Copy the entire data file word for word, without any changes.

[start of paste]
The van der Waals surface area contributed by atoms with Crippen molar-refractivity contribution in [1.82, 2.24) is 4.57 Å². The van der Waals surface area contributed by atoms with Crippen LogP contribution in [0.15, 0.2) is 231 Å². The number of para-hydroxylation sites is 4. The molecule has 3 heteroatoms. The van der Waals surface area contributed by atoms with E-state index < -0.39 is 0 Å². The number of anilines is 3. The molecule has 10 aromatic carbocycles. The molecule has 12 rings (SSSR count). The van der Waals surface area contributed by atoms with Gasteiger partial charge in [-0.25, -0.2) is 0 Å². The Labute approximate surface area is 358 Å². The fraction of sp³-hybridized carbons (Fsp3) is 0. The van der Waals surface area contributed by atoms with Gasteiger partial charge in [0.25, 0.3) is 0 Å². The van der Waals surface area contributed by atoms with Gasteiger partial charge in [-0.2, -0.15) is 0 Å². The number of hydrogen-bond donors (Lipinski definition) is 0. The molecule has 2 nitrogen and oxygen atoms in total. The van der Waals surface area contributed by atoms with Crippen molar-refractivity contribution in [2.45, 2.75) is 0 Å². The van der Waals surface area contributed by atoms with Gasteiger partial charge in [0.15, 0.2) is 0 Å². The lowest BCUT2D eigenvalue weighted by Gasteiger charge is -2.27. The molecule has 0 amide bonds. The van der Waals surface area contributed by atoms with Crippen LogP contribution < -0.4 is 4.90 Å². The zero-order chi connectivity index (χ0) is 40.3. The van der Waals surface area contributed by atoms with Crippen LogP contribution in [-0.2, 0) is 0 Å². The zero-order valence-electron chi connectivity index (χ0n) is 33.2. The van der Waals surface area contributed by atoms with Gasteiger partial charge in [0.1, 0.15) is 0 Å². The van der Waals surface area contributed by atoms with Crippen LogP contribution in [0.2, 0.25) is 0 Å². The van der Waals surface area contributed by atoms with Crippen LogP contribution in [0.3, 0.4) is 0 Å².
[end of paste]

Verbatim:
The van der Waals surface area contributed by atoms with Crippen molar-refractivity contribution in [1.82, 2.24) is 4.57 Å². The van der Waals surface area contributed by atoms with Crippen LogP contribution in [0.15, 0.2) is 231 Å². The number of para-hydroxylation sites is 4. The molecule has 3 heteroatoms. The van der Waals surface area contributed by atoms with E-state index < -0.39 is 0 Å². The number of anilines is 3. The molecule has 10 aromatic carbocycles. The molecule has 12 rings (SSSR count). The van der Waals surface area contributed by atoms with Gasteiger partial charge in [-0.25, -0.2) is 0 Å². The Labute approximate surface area is 358 Å². The fraction of sp³-hybridized carbons (Fsp3) is 0. The van der Waals surface area contributed by atoms with Gasteiger partial charge in [0.25, 0.3) is 0 Å². The van der Waals surface area contributed by atoms with Gasteiger partial charge in [-0.2, -0.15) is 0 Å². The number of hydrogen-bond donors (Lipinski definition) is 0. The molecule has 2 nitrogen and oxygen atoms in total. The van der Waals surface area contributed by atoms with Crippen molar-refractivity contribution in [2.45, 2.75) is 0 Å². The van der Waals surface area contributed by atoms with Gasteiger partial charge in [0.15, 0.2) is 0 Å². The lowest BCUT2D eigenvalue weighted by Gasteiger charge is -2.27. The molecule has 0 amide bonds. The van der Waals surface area contributed by atoms with Crippen LogP contribution < -0.4 is 4.90 Å². The zero-order chi connectivity index (χ0) is 40.3. The van der Waals surface area contributed by atoms with Crippen LogP contribution in [-0.2, 0) is 0 Å². The zero-order valence-electron chi connectivity index (χ0n) is 33.2. The van der Waals surface area contributed by atoms with Gasteiger partial charge in [0.1, 0.15) is 0 Å². The van der Waals surface area contributed by atoms with Crippen LogP contribution in [0.2, 0.25) is 0 Å². The van der Waals surface area contributed by atoms with Crippen LogP contribution in [0.3, 0.4) is 0 Å².